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Table of Contents

Administration Guide

Directory tree overview

The LDAP tree defines the hierarchical organization of user account entries in the LDAP database. The FortiGate unit requesting authentication must be configured to address its request to the right part of the hierarchy.

An LDAP server’s hierarchy often reflects the hierarchy of the organization it serves. The root represents the organization itself, usually defined as Domain Component (DC), a DNS domain, such as example.com (as the name contains a dot, it is written as two parts separated by a comma: dc=example,dc=com). Additional levels of hierarchy can be added as needed; these include:

  • Country (c)
  • User Group (cn)
  • Local User (uid)
  • Organization (o)
  • Organizational Unit (ou)

The user account entries relevant to user authentication will have element names such as UID or CN; the user's name. They can each be placed at their appropriate place in the hierarchy.

Complex LDAP hierarchies are more common in large organizations where users in different locations and departments have different access rights. For basic authenticated access to your office network or the Internet, a much simpler LDAP hierarchy is adequate.

The following is a simple example of an LDAP hierarchy in which the all user account entries reside at the OU level, just below DC.

When requesting authentication, an LDAP client, such as a FortiGate unit, must specify the part of the hierarchy where the user account record can be found. This is called the distinguished name (DN). In the above example, DN is ou=People,dc=example,dc=com.

The authentication request must also specify the particular user account entry. Although this is often called the common name (CN), the identifier you use is not necessarily CN. On a computer network, it is appropriate to use UID, the person’s user ID, as that is the information that they will provide at logon.

Directory tree overview

The LDAP tree defines the hierarchical organization of user account entries in the LDAP database. The FortiGate unit requesting authentication must be configured to address its request to the right part of the hierarchy.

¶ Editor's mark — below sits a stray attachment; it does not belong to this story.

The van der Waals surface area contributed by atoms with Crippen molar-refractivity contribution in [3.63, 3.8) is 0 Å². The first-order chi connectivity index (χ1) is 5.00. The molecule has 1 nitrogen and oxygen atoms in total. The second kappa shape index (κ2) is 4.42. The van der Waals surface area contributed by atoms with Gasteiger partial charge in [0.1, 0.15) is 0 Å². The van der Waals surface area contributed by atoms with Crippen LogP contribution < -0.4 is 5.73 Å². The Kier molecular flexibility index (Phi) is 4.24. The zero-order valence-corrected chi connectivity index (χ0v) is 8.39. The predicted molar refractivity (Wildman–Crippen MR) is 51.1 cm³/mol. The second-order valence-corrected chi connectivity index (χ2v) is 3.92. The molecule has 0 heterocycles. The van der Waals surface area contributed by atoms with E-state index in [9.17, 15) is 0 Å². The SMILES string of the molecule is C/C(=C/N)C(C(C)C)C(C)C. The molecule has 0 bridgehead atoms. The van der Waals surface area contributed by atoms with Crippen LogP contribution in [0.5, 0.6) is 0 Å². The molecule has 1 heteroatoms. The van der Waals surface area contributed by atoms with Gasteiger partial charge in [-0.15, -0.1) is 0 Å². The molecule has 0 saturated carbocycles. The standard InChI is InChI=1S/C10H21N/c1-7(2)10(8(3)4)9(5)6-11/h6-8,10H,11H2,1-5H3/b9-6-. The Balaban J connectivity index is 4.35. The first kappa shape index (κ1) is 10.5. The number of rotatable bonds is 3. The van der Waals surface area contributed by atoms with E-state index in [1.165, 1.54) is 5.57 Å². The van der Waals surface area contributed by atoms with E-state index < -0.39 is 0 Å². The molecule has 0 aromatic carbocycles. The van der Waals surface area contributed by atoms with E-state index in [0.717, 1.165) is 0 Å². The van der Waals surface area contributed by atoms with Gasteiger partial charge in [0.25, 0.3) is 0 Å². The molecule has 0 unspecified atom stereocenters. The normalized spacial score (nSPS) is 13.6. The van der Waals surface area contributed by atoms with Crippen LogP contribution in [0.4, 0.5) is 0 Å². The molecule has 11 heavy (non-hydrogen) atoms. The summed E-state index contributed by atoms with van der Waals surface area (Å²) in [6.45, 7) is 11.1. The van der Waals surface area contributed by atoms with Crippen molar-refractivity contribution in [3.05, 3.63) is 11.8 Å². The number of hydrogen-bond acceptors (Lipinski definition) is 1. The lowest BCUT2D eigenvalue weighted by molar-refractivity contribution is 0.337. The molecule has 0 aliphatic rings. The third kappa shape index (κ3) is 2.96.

An LDAP server’s hierarchy often reflects the hierarchy of the organization it serves. The root represents the organization itself, usually defined as Domain Component (DC), a DNS domain, such as example.com (as the name contains a dot, it is written as two parts separated by a comma: dc=example,dc=com). Additional levels of hierarchy can be added as needed; these include:

  • Country (c)
  • User Group (cn)
  • Local User (uid)
  • Organization (o)
  • Organizational Unit (ou)

The user account entries relevant to user authentication will have element names such as UID or CN; the user's name. They can each be placed at their appropriate place in the hierarchy.

Complex LDAP hierarchies are more common in large organizations where users in different locations and departments have different access rights. For basic authenticated access to your office network or the Internet, a much simpler LDAP hierarchy is adequate.

The following is a simple example of an LDAP hierarchy in which the all user account entries reside at the OU level, just below DC.

When requesting authentication, an LDAP client, such as a FortiGate unit, must specify the part of the hierarchy where the user account record can be found. This is called the distinguished name (DN). In the above example, DN is ou=People,dc=example,dc=com.

The authentication request must also specify the particular user account entry. Although this is often called the common name (CN), the identifier you use is not necessarily CN. On a computer network, it is appropriate to use UID, the person’s user ID, as that is the information that they will provide at logon.